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Green walnut

This is the story of a French walnut tree and a trip to Georgia over 30 years ago. First Georgia. I went there with Gog Theatre and our play Birdman in the late eighties. From the moment we arrived, after a 3 day train journey on the Yerevan Express from Moscow, we were plunged into fabled Georgian feasting and singing.

Georgia 1

Gog meets the Young Rustaveli Theatre Company

Every meal was a momentous event. Even breakfast.

Georgia 2

Breakfast table

When it was time to leave and I thought I was packed (very heavy bag), my host family appeared with presents that they absolutely INSISTED I had to take with me: 2 bottles of heavenly Georgian wine, several packets of fragrant Georgian tea from the shores of the Black Sea, and a large jar of homemade Kaklis Muraba – delicious sweet pickled walnuts. Thus I brought the taste of Georgia home, and the memory of it can transport me straight back to that wonderful country and its people.

Fast forward to the Dove in 2020 and the French walnut tree. It had started life on a steep slope in the Gorges du Tarn, several years after my Georgian trip. It arrived via a friend, and I planted it on the meadow where it grew imperceptibly – until, it seems, this year. Lockdown arrived, and so had the walnut.

Walnut tree 5

Walnut catkin up close

Walnut tree 4

Young leaves. The colour reappears in the wine – see below

Two months later, its first proper nut crop started to appear

Walnut tree 2

and it hit me: the memory of the taste of Georgian Kaklis Muraba. It was June, the perfect time to pick walnuts for pickling, and it was lockdown, so I had plenty of time. I found a recipe on the internet and set to the day after Solstice. First peel your walnuts:

Pickled walnuts 1

My solstice walnuts, peeled and soaking

Pickled Walnuts 2

Still soaking 2 days later, but some colour change!

Soaking goes on for 6 days, and while I waited I kept picking walnuts. It’s the best thing to do here, I’m stealing a march on the squirrels. Here are some more walnuts steeping in vodka with lemon zest, spices and sugar to make Nocino – the Italian walnut liqueur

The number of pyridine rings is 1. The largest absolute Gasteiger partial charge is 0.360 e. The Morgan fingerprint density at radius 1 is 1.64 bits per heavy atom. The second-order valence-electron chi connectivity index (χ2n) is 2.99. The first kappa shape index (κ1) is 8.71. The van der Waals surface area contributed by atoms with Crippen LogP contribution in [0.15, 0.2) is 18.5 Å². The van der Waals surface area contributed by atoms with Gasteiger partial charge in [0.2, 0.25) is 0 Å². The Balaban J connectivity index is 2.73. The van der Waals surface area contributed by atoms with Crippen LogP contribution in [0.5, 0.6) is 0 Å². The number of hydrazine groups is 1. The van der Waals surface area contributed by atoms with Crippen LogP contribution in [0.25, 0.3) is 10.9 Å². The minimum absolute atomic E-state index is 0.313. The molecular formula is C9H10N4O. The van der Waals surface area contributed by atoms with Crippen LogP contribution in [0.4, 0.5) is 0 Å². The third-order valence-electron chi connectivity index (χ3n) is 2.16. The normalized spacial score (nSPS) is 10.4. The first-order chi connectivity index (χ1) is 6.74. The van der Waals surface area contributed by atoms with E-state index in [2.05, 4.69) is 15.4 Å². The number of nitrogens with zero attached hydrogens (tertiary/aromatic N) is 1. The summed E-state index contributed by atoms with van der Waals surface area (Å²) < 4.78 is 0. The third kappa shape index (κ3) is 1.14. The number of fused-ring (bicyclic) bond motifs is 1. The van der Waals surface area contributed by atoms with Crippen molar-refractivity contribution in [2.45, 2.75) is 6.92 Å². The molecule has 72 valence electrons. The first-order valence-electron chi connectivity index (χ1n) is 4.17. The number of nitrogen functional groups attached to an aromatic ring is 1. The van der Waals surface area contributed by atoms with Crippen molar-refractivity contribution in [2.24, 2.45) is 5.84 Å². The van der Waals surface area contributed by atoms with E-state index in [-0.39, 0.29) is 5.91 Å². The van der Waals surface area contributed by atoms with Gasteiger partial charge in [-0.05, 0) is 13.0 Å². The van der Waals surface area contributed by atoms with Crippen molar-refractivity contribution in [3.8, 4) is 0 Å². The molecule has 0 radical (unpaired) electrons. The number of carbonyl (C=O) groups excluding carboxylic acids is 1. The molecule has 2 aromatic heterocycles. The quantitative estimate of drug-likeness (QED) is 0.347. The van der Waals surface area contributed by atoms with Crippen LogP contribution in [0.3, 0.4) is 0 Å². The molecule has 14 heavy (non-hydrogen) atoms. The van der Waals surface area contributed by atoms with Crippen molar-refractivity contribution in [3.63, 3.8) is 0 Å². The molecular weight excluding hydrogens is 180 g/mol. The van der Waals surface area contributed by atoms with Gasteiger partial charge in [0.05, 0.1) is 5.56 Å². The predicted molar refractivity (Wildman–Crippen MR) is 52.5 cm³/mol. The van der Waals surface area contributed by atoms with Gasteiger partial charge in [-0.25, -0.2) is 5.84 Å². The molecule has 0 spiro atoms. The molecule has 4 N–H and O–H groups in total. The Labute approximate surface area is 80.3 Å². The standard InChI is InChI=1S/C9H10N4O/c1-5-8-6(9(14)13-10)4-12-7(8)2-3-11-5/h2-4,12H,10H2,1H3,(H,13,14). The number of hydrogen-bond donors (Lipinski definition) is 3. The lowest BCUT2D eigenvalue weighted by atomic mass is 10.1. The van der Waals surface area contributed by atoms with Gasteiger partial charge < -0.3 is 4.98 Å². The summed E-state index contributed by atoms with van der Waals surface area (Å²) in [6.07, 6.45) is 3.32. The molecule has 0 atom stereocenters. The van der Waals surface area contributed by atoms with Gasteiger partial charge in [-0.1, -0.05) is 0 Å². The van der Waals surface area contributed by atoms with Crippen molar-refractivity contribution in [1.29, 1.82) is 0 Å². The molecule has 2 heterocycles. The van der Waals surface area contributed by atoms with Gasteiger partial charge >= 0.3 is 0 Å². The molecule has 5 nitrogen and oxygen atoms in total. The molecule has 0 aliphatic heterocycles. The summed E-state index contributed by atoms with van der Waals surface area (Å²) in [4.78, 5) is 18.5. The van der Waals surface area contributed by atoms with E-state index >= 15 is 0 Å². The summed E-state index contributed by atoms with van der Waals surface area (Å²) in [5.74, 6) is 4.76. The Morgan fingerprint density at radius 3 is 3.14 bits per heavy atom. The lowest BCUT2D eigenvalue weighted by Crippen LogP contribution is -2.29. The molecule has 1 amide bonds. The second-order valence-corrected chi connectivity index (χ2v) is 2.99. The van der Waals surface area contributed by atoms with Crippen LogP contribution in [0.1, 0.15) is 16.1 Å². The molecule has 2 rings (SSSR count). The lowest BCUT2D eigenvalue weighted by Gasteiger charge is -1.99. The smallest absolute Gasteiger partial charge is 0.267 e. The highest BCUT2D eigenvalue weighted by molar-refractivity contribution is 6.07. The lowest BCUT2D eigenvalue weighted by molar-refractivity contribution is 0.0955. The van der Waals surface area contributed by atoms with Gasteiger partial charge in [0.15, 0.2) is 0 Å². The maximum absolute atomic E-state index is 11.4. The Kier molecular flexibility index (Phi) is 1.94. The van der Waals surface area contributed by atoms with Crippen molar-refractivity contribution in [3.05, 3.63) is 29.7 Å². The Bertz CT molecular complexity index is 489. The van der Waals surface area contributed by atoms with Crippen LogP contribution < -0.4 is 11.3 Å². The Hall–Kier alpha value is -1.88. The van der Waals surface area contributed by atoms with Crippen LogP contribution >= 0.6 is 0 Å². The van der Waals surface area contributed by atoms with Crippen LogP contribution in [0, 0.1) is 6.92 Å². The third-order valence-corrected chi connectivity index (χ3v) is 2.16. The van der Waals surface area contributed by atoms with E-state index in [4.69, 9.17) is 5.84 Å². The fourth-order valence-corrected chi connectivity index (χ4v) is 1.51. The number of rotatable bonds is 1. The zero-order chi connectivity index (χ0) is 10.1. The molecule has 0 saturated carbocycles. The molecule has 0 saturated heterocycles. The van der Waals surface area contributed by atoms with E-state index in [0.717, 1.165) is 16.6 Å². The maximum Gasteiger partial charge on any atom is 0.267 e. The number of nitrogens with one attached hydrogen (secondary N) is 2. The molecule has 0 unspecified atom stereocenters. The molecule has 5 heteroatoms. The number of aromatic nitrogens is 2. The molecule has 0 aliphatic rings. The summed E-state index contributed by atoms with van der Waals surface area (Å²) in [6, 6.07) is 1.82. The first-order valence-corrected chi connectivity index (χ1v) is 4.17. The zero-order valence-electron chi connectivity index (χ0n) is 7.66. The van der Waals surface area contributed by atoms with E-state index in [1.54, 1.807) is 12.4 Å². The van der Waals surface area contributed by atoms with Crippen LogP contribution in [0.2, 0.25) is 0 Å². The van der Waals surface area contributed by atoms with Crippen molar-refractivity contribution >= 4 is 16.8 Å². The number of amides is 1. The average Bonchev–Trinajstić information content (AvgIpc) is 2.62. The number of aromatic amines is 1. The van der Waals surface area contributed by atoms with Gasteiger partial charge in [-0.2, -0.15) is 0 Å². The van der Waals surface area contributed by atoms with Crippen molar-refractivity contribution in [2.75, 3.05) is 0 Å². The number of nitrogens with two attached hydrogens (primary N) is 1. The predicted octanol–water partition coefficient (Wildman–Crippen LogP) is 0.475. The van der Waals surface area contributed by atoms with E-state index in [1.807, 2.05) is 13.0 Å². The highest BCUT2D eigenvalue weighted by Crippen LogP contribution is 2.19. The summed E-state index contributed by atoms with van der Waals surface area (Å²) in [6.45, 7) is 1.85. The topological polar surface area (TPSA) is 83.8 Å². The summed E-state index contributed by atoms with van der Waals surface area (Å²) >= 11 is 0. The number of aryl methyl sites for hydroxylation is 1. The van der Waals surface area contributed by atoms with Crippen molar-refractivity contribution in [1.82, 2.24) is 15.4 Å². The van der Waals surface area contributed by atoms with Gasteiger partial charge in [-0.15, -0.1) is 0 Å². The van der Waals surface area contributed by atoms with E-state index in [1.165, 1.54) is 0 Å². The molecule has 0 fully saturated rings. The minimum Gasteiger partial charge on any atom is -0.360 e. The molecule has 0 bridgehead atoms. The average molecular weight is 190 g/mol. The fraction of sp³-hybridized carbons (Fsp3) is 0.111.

Nocino 3

Nocino first steps

A by product of all this activity: boiled up walnut peel to make ink

Ink the colour of the walnut chest brought to me from Pakistan by my sister many years ago

Walnut chest 3

I couldn’t stop! I started soaking leaves for walnut leaf wine

Walnut leaf wine 1

The strained liquid came out this colour. From green leaves. Going to be some wine

Walnut leaf wine 2

Still waiting for the walnuts to soak (that is how they lose their bitterness as you have to keep changing the water), so I started to delve into the the background of the walnut. First, its name, Juglans. Juglans goes back to Jovis Glans, or ‘nut of Jupiter’. It was considered to be a nut of the gods, and the Greeks had got there first with their myth of Dionysus and Carya. Dionysus fell in love with the nymph Carya, and when she died he transformed her into a walnut tree. Artemis carried the news to Carya’s father and commanded that a temple be built in her memory. Its columns, sculpted in wood in the form of young women, were called Caryatides, or nymphs of the walnut tree. The word for walnut in Greek is Karydaki. In many traditions, including indigenous American, it is seen as a sacred tree: magical, medicinal and edible. Not to mention its use as a strong, durable and beautiful timber. Pretty good going! To finish this brief summary, I’ll quote Culpepper, who says’ This is a plant of the sun. Gather it while green, before it shells.’ So I did.